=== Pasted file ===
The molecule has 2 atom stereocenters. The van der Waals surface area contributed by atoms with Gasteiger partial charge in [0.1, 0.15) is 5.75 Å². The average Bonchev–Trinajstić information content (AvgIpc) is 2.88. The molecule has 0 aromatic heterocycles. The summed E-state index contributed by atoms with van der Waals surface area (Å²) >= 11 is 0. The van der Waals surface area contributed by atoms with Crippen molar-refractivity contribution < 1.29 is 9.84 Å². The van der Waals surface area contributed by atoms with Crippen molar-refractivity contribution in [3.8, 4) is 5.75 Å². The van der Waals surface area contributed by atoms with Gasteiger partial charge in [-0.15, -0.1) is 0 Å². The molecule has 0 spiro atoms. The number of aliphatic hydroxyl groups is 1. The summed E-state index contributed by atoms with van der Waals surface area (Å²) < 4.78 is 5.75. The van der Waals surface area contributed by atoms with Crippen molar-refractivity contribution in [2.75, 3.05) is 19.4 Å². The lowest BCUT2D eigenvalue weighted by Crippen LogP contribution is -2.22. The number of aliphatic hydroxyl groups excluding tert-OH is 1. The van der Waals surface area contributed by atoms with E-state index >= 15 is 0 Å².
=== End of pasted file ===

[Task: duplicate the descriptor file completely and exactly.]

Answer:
The molecule has 2 atom stereocenters. The van der Waals surface area contributed by atoms with Gasteiger partial charge in [0.1, 0.15) is 5.75 Å². The average Bonchev–Trinajstić information content (AvgIpc) is 2.88. The molecule has 0 aromatic heterocycles. The summed E-state index contributed by atoms with van der Waals surface area (Å²) >= 11 is 0. The van der Waals surface area contributed by atoms with Crippen molar-refractivity contribution < 1.29 is 9.84 Å². The van der Waals surface area contributed by atoms with Crippen molar-refractivity contribution in [3.8, 4) is 5.75 Å². The van der Waals surface area contributed by atoms with Gasteiger partial charge in [-0.15, -0.1) is 0 Å². The molecule has 0 spiro atoms. The number of aliphatic hydroxyl groups is 1. The summed E-state index contributed by atoms with van der Waals surface area (Å²) < 4.78 is 5.75. The van der Waals surface area contributed by atoms with Crippen molar-refractivity contribution in [2.75, 3.05) is 19.4 Å². The lowest BCUT2D eigenvalue weighted by Crippen LogP contribution is -2.22. The number of aliphatic hydroxyl groups excluding tert-OH is 1. The van der Waals surface area contributed by atoms with E-state index >= 15 is 0 Å².